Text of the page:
Mary Ellen Hayden and William Arthur Deckard
Maryellen and Art, what I want to say first to you, is thank you. It is for us all here this morning, and for me personally, a privilege and a joy to be sharing this moment with you, to be with you as you exchange the vows and promises, the words, and the commitments of the heart, that will make you one in Christ, as husband and wife. It’s a great day! Congratulations to you, and with so many blessings upon you as you now step forward into this new chapter of your life.
Not to preach a long sermon, but to say that as I have known you both over these years, I have seen in you both so consistently such a gracious spirit. In your care and respect and friendship and affection for each other. And the way that moves through you to your family, and including these fabulous and wonderful grandchildren. A spirit of intelligence, and of honesty, and courage, and deep moral integrity. Care for others. A commitment to have your lives make a difference.
You have known what it is to struggle. And because of your faithfulness, because of your character, you have become incredibly strong people in and through it all. The relationship and home and family that you have made together, your lives and your work, are already a center of great blessing, and I know that as you are married today we celebrate all that you have meant to us and all that you have accomplished, and we give thanks to God for the good new things that he has in store for you and for all of us.
In the midst of this I’m reminded that in the Old Testament Book of Exodus there is one of my favorite Bible stories, about a moment of life-changing experience, a “vocational” moment, a transformational moment-- in a way kind of like a wedding. Young Moses is working for his Father in Law, tending his sheep out in the wilderness, and one day he sees something off in the distance that looks strange to him. He moves closer and finally comes to this great big tree or bush that is on fire, fully engulfed in flames, burning and burning—but no matter how long it burns, it doesn’t burn out. He watches for a while, amazed at the sight, and then all at once a great, deep voice comes from the flame. (I like to think it was the voice of James Earl Jones.) “Take off your shoes, Moses, for the ground on which you are standing is holy ground.” Holy Ground.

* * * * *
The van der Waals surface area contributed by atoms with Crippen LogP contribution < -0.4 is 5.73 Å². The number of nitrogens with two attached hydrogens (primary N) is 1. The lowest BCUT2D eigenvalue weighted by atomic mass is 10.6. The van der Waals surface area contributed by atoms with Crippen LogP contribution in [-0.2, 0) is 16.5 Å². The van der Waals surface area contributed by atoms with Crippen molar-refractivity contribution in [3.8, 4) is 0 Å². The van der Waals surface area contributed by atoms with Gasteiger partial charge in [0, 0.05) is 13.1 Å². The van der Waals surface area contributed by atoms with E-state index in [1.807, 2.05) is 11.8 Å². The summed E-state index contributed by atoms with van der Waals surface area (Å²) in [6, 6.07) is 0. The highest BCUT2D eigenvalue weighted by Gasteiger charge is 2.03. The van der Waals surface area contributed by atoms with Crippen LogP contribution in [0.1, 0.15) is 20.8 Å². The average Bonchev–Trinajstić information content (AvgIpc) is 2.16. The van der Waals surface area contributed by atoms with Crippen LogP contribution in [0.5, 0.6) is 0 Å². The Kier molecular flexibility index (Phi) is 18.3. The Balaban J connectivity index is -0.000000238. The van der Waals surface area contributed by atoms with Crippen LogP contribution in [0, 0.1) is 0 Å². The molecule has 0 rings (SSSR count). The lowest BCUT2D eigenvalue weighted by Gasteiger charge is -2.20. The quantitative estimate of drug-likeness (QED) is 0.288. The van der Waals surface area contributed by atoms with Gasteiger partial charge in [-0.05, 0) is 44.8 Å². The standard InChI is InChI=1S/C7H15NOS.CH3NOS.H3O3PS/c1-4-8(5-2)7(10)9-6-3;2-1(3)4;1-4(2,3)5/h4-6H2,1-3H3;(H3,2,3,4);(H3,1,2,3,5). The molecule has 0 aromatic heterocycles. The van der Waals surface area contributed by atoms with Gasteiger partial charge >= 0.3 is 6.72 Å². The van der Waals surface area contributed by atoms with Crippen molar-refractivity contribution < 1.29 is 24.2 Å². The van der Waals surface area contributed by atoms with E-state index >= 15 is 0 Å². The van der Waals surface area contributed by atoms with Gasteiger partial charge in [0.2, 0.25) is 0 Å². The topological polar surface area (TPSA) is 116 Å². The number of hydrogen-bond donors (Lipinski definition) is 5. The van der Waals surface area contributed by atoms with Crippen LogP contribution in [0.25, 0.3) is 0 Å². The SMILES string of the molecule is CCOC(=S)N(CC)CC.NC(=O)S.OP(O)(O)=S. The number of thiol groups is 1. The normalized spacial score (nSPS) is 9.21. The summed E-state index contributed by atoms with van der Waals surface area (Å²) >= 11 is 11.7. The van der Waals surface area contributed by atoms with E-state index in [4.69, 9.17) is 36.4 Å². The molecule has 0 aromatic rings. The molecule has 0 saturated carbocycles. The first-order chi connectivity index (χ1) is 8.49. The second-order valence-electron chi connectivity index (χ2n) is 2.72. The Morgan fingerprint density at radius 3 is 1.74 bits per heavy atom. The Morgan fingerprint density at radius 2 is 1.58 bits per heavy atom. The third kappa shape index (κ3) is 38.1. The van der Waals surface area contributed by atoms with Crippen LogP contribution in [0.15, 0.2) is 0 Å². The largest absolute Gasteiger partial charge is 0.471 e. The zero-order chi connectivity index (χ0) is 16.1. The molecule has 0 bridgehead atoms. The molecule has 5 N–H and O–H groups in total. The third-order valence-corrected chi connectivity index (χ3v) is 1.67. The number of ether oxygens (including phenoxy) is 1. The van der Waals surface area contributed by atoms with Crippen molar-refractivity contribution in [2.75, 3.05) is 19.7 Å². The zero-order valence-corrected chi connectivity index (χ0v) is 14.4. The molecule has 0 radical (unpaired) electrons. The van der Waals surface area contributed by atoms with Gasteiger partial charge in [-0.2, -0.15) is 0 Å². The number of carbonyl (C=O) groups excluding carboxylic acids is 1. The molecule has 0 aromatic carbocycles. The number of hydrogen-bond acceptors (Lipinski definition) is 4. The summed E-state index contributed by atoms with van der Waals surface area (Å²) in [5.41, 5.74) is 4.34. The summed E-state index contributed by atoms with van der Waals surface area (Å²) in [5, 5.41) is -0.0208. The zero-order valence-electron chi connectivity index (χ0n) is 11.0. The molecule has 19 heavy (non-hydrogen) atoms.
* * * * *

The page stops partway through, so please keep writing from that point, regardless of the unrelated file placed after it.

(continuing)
Now, we don’t need to take that literally, and you can keep your shoes on, at least until we get outside on the lawn. But we would remember that in the vows and promises you make today, in God’s sight and with us here as your witnesses, the ground under your feet is consecrated, and made holy. That God’s holy presence is with you, surrounding you, above you, and beneath your feet, with richness and blessing. It’s all “holy ground.” Every place God’s place, every person God’s person. And that’s the gift of this moment. As a reminder for all of us. The prayers and blessings of this day don’t just happen here, in this one moment of a wedding, but they go out with you into your marriage and life together, and with all of us from this day forward, and will be I know especially for you, around you and under you and with you and all the days of your life. It’s all holy ground.